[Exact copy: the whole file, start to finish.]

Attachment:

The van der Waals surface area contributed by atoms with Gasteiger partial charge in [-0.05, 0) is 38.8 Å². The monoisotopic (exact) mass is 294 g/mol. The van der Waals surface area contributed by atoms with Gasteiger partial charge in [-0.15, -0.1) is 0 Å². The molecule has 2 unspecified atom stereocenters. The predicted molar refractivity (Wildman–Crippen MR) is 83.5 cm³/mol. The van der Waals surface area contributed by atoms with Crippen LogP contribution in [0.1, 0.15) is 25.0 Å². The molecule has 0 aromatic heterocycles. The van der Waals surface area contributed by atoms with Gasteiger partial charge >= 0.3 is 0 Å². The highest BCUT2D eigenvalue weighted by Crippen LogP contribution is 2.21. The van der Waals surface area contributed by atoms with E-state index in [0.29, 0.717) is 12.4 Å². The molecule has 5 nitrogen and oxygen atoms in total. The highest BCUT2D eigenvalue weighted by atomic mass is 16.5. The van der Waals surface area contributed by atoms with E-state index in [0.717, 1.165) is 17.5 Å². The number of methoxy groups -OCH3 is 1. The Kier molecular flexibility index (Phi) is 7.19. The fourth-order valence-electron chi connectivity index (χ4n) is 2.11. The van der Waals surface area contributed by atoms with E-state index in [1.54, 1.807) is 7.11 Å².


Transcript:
The van der Waals surface area contributed by atoms with Gasteiger partial charge in [-0.05, 0) is 38.8 Å². The monoisotopic (exact) mass is 294 g/mol. The van der Waals surface area contributed by atoms with Gasteiger partial charge in [-0.15, -0.1) is 0 Å². The molecule has 2 unspecified atom stereocenters. The predicted molar refractivity (Wildman–Crippen MR) is 83.5 cm³/mol. The van der Waals surface area contributed by atoms with Crippen LogP contribution in [0.1, 0.15) is 25.0 Å². The molecule has 0 aromatic heterocycles. The van der Waals surface area contributed by atoms with Gasteiger partial charge >= 0.3 is 0 Å². The highest BCUT2D eigenvalue weighted by Crippen LogP contribution is 2.21. The van der Waals surface area contributed by atoms with E-state index in [0.29, 0.717) is 12.4 Å². The molecule has 5 nitrogen and oxygen atoms in total. The highest BCUT2D eigenvalue weighted by atomic mass is 16.5. The van der Waals surface area contributed by atoms with E-state index in [0.717, 1.165) is 17.5 Å². The number of methoxy groups -OCH3 is 1. The Kier molecular flexibility index (Phi) is 7.19. The fourth-order valence-electron chi connectivity index (χ4n) is 2.11. The van der Waals surface area contributed by atoms with E-state index in [1.54, 1.807) is 7.11 Å².